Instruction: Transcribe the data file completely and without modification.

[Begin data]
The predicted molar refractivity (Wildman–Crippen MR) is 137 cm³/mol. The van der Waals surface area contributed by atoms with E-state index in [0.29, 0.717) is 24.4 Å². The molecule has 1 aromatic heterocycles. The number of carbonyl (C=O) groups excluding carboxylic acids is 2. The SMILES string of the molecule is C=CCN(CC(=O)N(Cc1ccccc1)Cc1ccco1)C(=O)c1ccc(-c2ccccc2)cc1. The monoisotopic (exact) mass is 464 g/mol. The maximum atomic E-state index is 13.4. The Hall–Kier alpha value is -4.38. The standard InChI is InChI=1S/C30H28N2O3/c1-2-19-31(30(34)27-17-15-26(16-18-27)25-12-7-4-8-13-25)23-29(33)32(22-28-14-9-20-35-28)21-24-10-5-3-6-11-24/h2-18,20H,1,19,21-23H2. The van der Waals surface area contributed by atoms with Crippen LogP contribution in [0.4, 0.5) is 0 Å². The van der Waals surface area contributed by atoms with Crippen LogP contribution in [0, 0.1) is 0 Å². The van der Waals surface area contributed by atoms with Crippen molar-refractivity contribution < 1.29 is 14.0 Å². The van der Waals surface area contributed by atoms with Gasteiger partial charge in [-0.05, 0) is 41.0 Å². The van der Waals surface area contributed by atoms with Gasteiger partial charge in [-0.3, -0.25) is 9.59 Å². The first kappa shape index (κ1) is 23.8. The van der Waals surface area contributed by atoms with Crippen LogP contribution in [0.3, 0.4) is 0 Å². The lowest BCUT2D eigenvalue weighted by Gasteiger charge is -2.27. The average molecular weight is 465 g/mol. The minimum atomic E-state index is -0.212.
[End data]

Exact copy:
The predicted molar refractivity (Wildman–Crippen MR) is 137 cm³/mol. The van der Waals surface area contributed by atoms with E-state index in [0.29, 0.717) is 24.4 Å². The molecule has 1 aromatic heterocycles. The number of carbonyl (C=O) groups excluding carboxylic acids is 2. The SMILES string of the molecule is C=CCN(CC(=O)N(Cc1ccccc1)Cc1ccco1)C(=O)c1ccc(-c2ccccc2)cc1. The monoisotopic (exact) mass is 464 g/mol. The maximum atomic E-state index is 13.4. The Hall–Kier alpha value is -4.38. The standard InChI is InChI=1S/C30H28N2O3/c1-2-19-31(30(34)27-17-15-26(16-18-27)25-12-7-4-8-13-25)23-29(33)32(22-28-14-9-20-35-28)21-24-10-5-3-6-11-24/h2-18,20H,1,19,21-23H2. The van der Waals surface area contributed by atoms with Crippen LogP contribution in [0.4, 0.5) is 0 Å². The van der Waals surface area contributed by atoms with Crippen LogP contribution in [0, 0.1) is 0 Å². The van der Waals surface area contributed by atoms with Crippen molar-refractivity contribution < 1.29 is 14.0 Å². The van der Waals surface area contributed by atoms with Gasteiger partial charge in [-0.05, 0) is 41.0 Å². The van der Waals surface area contributed by atoms with Gasteiger partial charge in [-0.3, -0.25) is 9.59 Å². The first kappa shape index (κ1) is 23.8. The van der Waals surface area contributed by atoms with Crippen LogP contribution in [0.3, 0.4) is 0 Å². The lowest BCUT2D eigenvalue weighted by Gasteiger charge is -2.27. The average molecular weight is 465 g/mol. The minimum atomic E-state index is -0.212.